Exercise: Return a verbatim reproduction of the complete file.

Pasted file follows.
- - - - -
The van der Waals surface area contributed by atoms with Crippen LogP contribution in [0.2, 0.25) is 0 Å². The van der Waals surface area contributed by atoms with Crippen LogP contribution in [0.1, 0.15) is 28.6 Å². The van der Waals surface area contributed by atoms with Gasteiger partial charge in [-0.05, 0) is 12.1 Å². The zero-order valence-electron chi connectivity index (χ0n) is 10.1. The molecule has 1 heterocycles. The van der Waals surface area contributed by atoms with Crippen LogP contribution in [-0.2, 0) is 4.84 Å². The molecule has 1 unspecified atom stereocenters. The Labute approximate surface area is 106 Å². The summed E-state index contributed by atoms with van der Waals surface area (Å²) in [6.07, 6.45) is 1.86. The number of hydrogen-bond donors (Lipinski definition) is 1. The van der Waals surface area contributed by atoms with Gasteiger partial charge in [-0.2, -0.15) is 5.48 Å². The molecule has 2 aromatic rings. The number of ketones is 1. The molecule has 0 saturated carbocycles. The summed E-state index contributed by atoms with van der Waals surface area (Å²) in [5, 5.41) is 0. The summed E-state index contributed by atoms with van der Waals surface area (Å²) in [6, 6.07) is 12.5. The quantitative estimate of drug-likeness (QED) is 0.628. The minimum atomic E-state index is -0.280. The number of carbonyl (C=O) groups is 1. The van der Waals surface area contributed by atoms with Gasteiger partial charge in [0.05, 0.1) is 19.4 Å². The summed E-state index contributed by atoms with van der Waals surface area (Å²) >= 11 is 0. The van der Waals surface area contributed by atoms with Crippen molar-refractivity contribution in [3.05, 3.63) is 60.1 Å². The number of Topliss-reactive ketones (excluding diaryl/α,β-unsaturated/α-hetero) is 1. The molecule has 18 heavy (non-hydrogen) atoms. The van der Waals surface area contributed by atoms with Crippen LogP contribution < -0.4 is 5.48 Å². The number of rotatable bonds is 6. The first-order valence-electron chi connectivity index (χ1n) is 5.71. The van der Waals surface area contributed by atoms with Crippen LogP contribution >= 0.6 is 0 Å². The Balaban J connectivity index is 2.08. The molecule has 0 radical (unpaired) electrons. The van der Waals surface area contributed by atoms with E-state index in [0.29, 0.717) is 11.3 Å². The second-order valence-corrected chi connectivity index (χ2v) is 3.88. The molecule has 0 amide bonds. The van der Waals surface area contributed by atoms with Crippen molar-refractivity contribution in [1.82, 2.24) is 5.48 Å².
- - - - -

The van der Waals surface area contributed by atoms with Crippen LogP contribution in [0.2, 0.25) is 0 Å². The van der Waals surface area contributed by atoms with Crippen LogP contribution in [0.1, 0.15) is 28.6 Å². The van der Waals surface area contributed by atoms with Gasteiger partial charge in [-0.05, 0) is 12.1 Å². The zero-order valence-electron chi connectivity index (χ0n) is 10.1. The molecule has 1 heterocycles. The van der Waals surface area contributed by atoms with Crippen LogP contribution in [-0.2, 0) is 4.84 Å². The molecule has 1 unspecified atom stereocenters. The Labute approximate surface area is 106 Å². The summed E-state index contributed by atoms with van der Waals surface area (Å²) in [6.07, 6.45) is 1.86. The number of hydrogen-bond donors (Lipinski definition) is 1. The van der Waals surface area contributed by atoms with Gasteiger partial charge in [-0.2, -0.15) is 5.48 Å². The molecule has 2 aromatic rings. The number of ketones is 1. The molecule has 0 saturated carbocycles. The summed E-state index contributed by atoms with van der Waals surface area (Å²) in [5, 5.41) is 0. The summed E-state index contributed by atoms with van der Waals surface area (Å²) in [6, 6.07) is 12.5. The quantitative estimate of drug-likeness (QED) is 0.628. The minimum atomic E-state index is -0.280. The number of carbonyl (C=O) groups is 1. The van der Waals surface area contributed by atoms with Gasteiger partial charge in [0.05, 0.1) is 19.4 Å². The summed E-state index contributed by atoms with van der Waals surface area (Å²) >= 11 is 0. The van der Waals surface area contributed by atoms with Crippen molar-refractivity contribution in [3.05, 3.63) is 60.1 Å². The number of Topliss-reactive ketones (excluding diaryl/α,β-unsaturated/α-hetero) is 1. The molecule has 18 heavy (non-hydrogen) atoms. The van der Waals surface area contributed by atoms with Crippen LogP contribution < -0.4 is 5.48 Å². The number of rotatable bonds is 6. The first-order valence-electron chi connectivity index (χ1n) is 5.71. The van der Waals surface area contributed by atoms with Crippen LogP contribution >= 0.6 is 0 Å². The Balaban J connectivity index is 2.08. The molecule has 0 radical (unpaired) electrons. The van der Waals surface area contributed by atoms with E-state index in [0.29, 0.717) is 11.3 Å². The second-order valence-corrected chi connectivity index (χ2v) is 3.88. The molecule has 0 amide bonds. The van der Waals surface area contributed by atoms with Crippen molar-refractivity contribution in [1.82, 2.24) is 5.48 Å².